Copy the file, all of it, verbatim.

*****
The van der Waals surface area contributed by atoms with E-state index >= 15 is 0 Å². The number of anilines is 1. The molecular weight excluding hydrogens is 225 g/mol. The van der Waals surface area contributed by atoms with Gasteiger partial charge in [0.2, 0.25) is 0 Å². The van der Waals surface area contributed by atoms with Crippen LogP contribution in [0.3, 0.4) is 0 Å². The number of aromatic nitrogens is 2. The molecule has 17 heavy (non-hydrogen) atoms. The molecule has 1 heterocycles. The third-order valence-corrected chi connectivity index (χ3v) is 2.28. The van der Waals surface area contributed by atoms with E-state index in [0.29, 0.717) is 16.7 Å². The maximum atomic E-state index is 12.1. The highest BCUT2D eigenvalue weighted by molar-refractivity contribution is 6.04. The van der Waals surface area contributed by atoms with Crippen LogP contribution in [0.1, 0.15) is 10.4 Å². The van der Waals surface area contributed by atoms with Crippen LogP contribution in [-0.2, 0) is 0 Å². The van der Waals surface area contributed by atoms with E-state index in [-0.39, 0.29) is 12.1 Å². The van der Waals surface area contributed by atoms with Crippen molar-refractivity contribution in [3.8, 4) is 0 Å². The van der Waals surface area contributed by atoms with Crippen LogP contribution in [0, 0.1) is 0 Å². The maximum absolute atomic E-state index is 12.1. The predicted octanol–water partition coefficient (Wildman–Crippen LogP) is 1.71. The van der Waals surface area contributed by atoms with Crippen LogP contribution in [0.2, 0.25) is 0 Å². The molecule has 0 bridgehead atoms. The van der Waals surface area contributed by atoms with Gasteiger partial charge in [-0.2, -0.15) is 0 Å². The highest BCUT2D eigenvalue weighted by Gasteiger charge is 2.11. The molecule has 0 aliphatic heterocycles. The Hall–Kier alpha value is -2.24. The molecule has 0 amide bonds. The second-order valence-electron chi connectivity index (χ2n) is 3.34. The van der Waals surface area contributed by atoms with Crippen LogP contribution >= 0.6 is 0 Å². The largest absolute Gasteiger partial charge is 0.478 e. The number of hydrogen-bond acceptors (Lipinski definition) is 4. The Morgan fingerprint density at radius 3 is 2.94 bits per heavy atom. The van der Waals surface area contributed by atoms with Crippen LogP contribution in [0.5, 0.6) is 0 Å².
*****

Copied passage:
The van der Waals surface area contributed by atoms with E-state index >= 15 is 0 Å². The number of anilines is 1. The molecular weight excluding hydrogens is 225 g/mol. The van der Waals surface area contributed by atoms with Gasteiger partial charge in [0.2, 0.25) is 0 Å². The van der Waals surface area contributed by atoms with Crippen LogP contribution in [0.3, 0.4) is 0 Å². The number of aromatic nitrogens is 2. The molecule has 17 heavy (non-hydrogen) atoms. The molecule has 1 heterocycles. The third-order valence-corrected chi connectivity index (χ3v) is 2.28. The van der Waals surface area contributed by atoms with E-state index in [0.29, 0.717) is 16.7 Å². The maximum atomic E-state index is 12.1. The highest BCUT2D eigenvalue weighted by molar-refractivity contribution is 6.04. The van der Waals surface area contributed by atoms with Crippen LogP contribution in [0.1, 0.15) is 10.4 Å². The van der Waals surface area contributed by atoms with Crippen LogP contribution in [-0.2, 0) is 0 Å². The van der Waals surface area contributed by atoms with E-state index in [-0.39, 0.29) is 12.1 Å². The van der Waals surface area contributed by atoms with Crippen molar-refractivity contribution in [3.8, 4) is 0 Å². The van der Waals surface area contributed by atoms with Crippen LogP contribution in [0, 0.1) is 0 Å². The maximum absolute atomic E-state index is 12.1. The predicted octanol–water partition coefficient (Wildman–Crippen LogP) is 1.71. The van der Waals surface area contributed by atoms with Crippen LogP contribution in [0.2, 0.25) is 0 Å². The molecule has 0 bridgehead atoms. The van der Waals surface area contributed by atoms with Gasteiger partial charge in [-0.2, -0.15) is 0 Å². The highest BCUT2D eigenvalue weighted by Gasteiger charge is 2.11. The molecule has 0 aliphatic heterocycles. The Hall–Kier alpha value is -2.24. The molecule has 0 amide bonds. The second-order valence-electron chi connectivity index (χ2n) is 3.34. The van der Waals surface area contributed by atoms with Crippen LogP contribution >= 0.6 is 0 Å². The largest absolute Gasteiger partial charge is 0.478 e. The number of hydrogen-bond acceptors (Lipinski definition) is 4. The Morgan fingerprint density at radius 3 is 2.94 bits per heavy atom. The van der Waals surface area contributed by atoms with Crippen LogP contribution in [0.5, 0.6) is 0 Å².